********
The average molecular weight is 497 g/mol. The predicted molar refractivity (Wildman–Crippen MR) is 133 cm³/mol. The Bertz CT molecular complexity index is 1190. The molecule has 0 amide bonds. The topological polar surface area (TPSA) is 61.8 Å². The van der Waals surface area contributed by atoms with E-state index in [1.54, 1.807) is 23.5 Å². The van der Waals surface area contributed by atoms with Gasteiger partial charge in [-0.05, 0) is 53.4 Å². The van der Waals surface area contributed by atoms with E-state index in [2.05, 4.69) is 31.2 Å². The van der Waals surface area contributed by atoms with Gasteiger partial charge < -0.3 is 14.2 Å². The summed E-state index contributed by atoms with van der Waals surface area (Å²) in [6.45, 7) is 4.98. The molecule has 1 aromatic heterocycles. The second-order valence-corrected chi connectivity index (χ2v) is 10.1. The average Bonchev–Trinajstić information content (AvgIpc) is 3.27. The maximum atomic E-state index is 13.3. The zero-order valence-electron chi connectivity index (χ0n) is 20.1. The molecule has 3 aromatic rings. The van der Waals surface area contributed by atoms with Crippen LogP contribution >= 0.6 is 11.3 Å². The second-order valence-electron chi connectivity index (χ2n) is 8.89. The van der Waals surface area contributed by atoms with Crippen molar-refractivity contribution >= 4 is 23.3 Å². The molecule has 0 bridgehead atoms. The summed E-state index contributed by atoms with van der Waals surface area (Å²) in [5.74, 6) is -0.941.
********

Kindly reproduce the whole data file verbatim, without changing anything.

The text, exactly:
The average molecular weight is 497 g/mol. The predicted molar refractivity (Wildman–Crippen MR) is 133 cm³/mol. The Bertz CT molecular complexity index is 1190. The molecule has 0 amide bonds. The topological polar surface area (TPSA) is 61.8 Å². The van der Waals surface area contributed by atoms with E-state index in [1.54, 1.807) is 23.5 Å². The van der Waals surface area contributed by atoms with Gasteiger partial charge in [-0.05, 0) is 53.4 Å². The van der Waals surface area contributed by atoms with E-state index in [2.05, 4.69) is 31.2 Å². The van der Waals surface area contributed by atoms with Gasteiger partial charge < -0.3 is 14.2 Å². The summed E-state index contributed by atoms with van der Waals surface area (Å²) in [6.45, 7) is 4.98. The molecule has 1 aromatic heterocycles. The second-order valence-corrected chi connectivity index (χ2v) is 10.1. The average Bonchev–Trinajstić information content (AvgIpc) is 3.27. The maximum atomic E-state index is 13.3. The zero-order valence-electron chi connectivity index (χ0n) is 20.1. The molecule has 3 aromatic rings. The van der Waals surface area contributed by atoms with Crippen LogP contribution >= 0.6 is 11.3 Å². The second-order valence-electron chi connectivity index (χ2n) is 8.89. The van der Waals surface area contributed by atoms with Crippen molar-refractivity contribution >= 4 is 23.3 Å². The molecule has 0 bridgehead atoms. The summed E-state index contributed by atoms with van der Waals surface area (Å²) in [5.74, 6) is -0.941.